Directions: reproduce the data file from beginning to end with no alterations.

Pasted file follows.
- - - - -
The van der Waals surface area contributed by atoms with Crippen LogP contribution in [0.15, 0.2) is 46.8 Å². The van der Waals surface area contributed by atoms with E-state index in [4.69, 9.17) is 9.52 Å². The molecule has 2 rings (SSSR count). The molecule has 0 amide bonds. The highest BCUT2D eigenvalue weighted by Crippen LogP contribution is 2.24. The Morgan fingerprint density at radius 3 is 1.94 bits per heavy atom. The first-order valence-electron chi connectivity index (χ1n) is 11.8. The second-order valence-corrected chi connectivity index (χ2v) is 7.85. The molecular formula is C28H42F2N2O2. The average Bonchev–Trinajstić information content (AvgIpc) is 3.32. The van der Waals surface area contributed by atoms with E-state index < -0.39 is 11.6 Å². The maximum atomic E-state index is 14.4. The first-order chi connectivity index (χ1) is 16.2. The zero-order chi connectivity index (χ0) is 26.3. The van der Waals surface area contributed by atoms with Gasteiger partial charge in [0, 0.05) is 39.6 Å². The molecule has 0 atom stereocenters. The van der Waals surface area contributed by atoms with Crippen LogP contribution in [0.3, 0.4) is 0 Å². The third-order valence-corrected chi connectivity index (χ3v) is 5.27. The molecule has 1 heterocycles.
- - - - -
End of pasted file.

The van der Waals surface area contributed by atoms with Crippen LogP contribution in [0.15, 0.2) is 46.8 Å². The van der Waals surface area contributed by atoms with E-state index in [4.69, 9.17) is 9.52 Å². The molecule has 2 rings (SSSR count). The molecule has 0 amide bonds. The highest BCUT2D eigenvalue weighted by Crippen LogP contribution is 2.24. The Morgan fingerprint density at radius 3 is 1.94 bits per heavy atom. The first-order valence-electron chi connectivity index (χ1n) is 11.8. The second-order valence-corrected chi connectivity index (χ2v) is 7.85. The molecular formula is C28H42F2N2O2. The average Bonchev–Trinajstić information content (AvgIpc) is 3.32. The van der Waals surface area contributed by atoms with E-state index < -0.39 is 11.6 Å². The maximum atomic E-state index is 14.4. The first-order chi connectivity index (χ1) is 16.2. The zero-order chi connectivity index (χ0) is 26.3. The van der Waals surface area contributed by atoms with Gasteiger partial charge in [0, 0.05) is 39.6 Å². The molecule has 0 atom stereocenters. The van der Waals surface area contributed by atoms with Crippen LogP contribution in [0.3, 0.4) is 0 Å². The third-order valence-corrected chi connectivity index (χ3v) is 5.27. The molecule has 1 heterocycles.